State of Europe conference organised by Friends of Europe: session I: introductory remarks by José Manuel Barroso
Type: Complete speech
End production: 11/10/2012 First transmission: 11/10/2012
On 11 October 2012, José Manuel Barroso, President of the EC, participated in the first session of a Friends of Europe debate entitled "The State of Europe – Escaping the Doldrums" at the Egmont Palace in Brussels.
On this occasion, he elaborated on the importance of fairness, solidarity and responsibility in the contexts of combating the crisis, the next multiannual budget, the Financial Transaction Tax and European integration in general.
Only the original language version is authentic and it prevails in the event of its differing from the translated versions.
||Arrival of José Manuel Barroso, President of the EC, to the high-level round table on "The State of Europe - Escaping the Doldrums" at the Egmont Palace in Brussels
||Cutaway of a photographer and general atmosphere of the roundtable in presence of José Manuel Barroso
||General view of the round table in presence of José Manuel Barroso
||Soundbite by José Manuel Barroso (in ENGLISH): Let me start by thanking you for inviting me to participate in this discussion today. Indeed fairness is a key value at the core of the European integration. Our Union places human dignity and wellbeing of its citizens at the heart of our efforts.
Our European social model and our social market economy are precisely about combining economic dynamism with social fairness. This is not the model in many other parts of the world - this is the model we are committed to respect according to the treaties of the EU.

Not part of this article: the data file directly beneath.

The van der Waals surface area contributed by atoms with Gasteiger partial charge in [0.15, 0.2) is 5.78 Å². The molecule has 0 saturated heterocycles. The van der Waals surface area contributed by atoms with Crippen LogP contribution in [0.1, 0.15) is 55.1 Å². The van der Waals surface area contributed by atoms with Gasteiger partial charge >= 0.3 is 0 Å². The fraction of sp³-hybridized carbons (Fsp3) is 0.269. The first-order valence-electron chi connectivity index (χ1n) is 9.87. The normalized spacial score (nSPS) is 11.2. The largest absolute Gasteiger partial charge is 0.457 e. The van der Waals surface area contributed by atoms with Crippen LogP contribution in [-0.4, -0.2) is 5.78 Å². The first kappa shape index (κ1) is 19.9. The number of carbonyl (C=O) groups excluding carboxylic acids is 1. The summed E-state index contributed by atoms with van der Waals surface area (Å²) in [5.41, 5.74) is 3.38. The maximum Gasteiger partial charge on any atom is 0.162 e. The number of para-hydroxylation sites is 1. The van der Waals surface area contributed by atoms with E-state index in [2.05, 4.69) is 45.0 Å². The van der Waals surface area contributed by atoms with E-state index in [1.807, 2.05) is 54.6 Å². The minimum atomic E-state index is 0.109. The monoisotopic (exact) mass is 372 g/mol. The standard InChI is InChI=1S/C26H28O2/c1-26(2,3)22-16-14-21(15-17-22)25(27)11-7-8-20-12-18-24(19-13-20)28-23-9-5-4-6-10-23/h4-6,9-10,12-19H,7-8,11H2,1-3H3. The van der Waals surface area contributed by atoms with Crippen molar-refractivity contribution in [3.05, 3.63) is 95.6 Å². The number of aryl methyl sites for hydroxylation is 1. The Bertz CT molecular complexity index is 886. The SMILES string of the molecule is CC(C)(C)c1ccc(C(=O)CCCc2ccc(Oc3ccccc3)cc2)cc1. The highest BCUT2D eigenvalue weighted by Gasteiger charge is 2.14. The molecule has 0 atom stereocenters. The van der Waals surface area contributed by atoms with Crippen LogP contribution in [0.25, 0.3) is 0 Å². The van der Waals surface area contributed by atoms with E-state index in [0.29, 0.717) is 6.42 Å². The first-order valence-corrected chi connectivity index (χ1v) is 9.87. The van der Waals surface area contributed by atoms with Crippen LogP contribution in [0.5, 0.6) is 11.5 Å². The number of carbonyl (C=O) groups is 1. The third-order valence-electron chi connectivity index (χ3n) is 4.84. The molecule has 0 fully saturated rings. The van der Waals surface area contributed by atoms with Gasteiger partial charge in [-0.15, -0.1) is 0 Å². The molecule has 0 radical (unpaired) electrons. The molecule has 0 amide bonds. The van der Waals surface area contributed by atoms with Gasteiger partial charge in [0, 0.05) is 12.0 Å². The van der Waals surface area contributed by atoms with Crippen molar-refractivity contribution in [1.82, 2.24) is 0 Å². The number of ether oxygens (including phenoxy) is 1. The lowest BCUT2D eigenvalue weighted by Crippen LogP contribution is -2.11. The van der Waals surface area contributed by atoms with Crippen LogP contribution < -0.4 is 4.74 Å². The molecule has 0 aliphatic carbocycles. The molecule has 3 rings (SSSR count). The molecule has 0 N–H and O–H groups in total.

The truth is that we cannot have the kind of economy we want in Europe without strong values and principles, including the principles of social cohesion and social justice.
The real strength of our societies rest on the opportunities they create for the most vulnerable.
We have to keep fairness and solidarity at the heart of our actions. This is I believe the glue that holds our societies and our Union together. There are some who believe that because of the recent crisis the social model in Europe is dead. I do not agree. I do not agree because I can say and see that some of the most competitive economies in the world, they are in Europe and they combine high levels of social cohesion with - this is also important to note - high commitment to social contracts and to a culture of social partnership. And this shows that competitiveness in our societies is not in contradiction with social inclusion and with the modern, let's call it welfare state.